Martin Lee @ Sg
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Feedback to Review of Securities Market Structure and Practices

This is the feedback that I submitted for the the public consultation : Review of Securities Market Structure and Practices

Question 1: MAS and SGX seek views on:  (i) the proposed concept of a minimum trading price as a continuing listing requirement for issuers listed on the Mainboard.

The minimal trading price proposal is unnecessary and a step in the wrong direction.

(a) Lower priced stocks (less than $0.20) actually move less in absolute % per tick as their spread is $0.001 (compared to $0.005 or $0.01 for higher priced stocks).

(b) The volatility of a stock is determined not only by their absolute trading price but by their underlying trading liquidity (e.g. number of orders on queue) and market capitalisation.

When Blumont and the other stocks was being pushed up to more than $1, the higher price did not stop the ongoing manipulation. This is because they are low market capitalisation stocks with low real trading orders in the queue (i.e. liquidity).

If there is $5000 worth of buy orders in the queue, whether the share price is $0.05 or consolidated to $0.50, it will still be $5000 worth of orders.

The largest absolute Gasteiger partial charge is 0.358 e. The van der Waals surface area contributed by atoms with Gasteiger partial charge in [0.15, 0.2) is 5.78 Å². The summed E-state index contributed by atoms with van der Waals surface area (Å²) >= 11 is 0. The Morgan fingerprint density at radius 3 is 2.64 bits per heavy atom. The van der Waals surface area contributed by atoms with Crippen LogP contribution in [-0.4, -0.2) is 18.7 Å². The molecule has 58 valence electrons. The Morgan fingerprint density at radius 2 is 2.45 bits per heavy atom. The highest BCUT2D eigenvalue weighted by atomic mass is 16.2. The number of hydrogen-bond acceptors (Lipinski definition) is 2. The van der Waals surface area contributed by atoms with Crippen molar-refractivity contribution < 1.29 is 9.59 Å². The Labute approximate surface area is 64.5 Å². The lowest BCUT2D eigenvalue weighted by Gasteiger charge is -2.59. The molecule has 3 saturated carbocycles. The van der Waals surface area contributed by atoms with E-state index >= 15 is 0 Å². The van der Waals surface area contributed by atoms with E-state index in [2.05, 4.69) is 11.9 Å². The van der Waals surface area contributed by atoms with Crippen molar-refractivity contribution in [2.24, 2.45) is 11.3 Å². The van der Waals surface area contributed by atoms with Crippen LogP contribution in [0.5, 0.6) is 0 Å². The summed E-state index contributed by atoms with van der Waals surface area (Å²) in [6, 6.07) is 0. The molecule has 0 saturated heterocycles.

(c) Imposing a share consolidation for low price stocks will actually make the liquidity worse as the higher prices will make them less affordable and reduce the number of potential buyers.

(d) Comparing our prices with US as a benchmark is not a fair comparison as they allow people to transact from as low as 1 share.

To reduce share manipulation, we should rely more on the collateral proposal.

Question 2: MAS and SGX seek views on: (i) the proposal for securities intermediaries (including banks) authorised to deal in securities under the SFA to impose collateral requirements for securities trading based on a minimum collateral requirement of 5% of customers’ open positions.

I would suggest having different bands of stocks organised by their market capitalization. For those stocks with low market capitalisation that are easily manipulated, they should require higher levels of collateral. 5% is too little.

I would go as far to say that there should be some stocks that require 100% collateral all the time. This is no different from placing a permanent “designated” status on these stocks.

In the other extreme, shares that are in the STI index may not require any collateral as it is difficult for any one party to manipulate their prices.

Another method to determine the collateral requirements is by whether a company is listed on the Mainboard or the Catalist.

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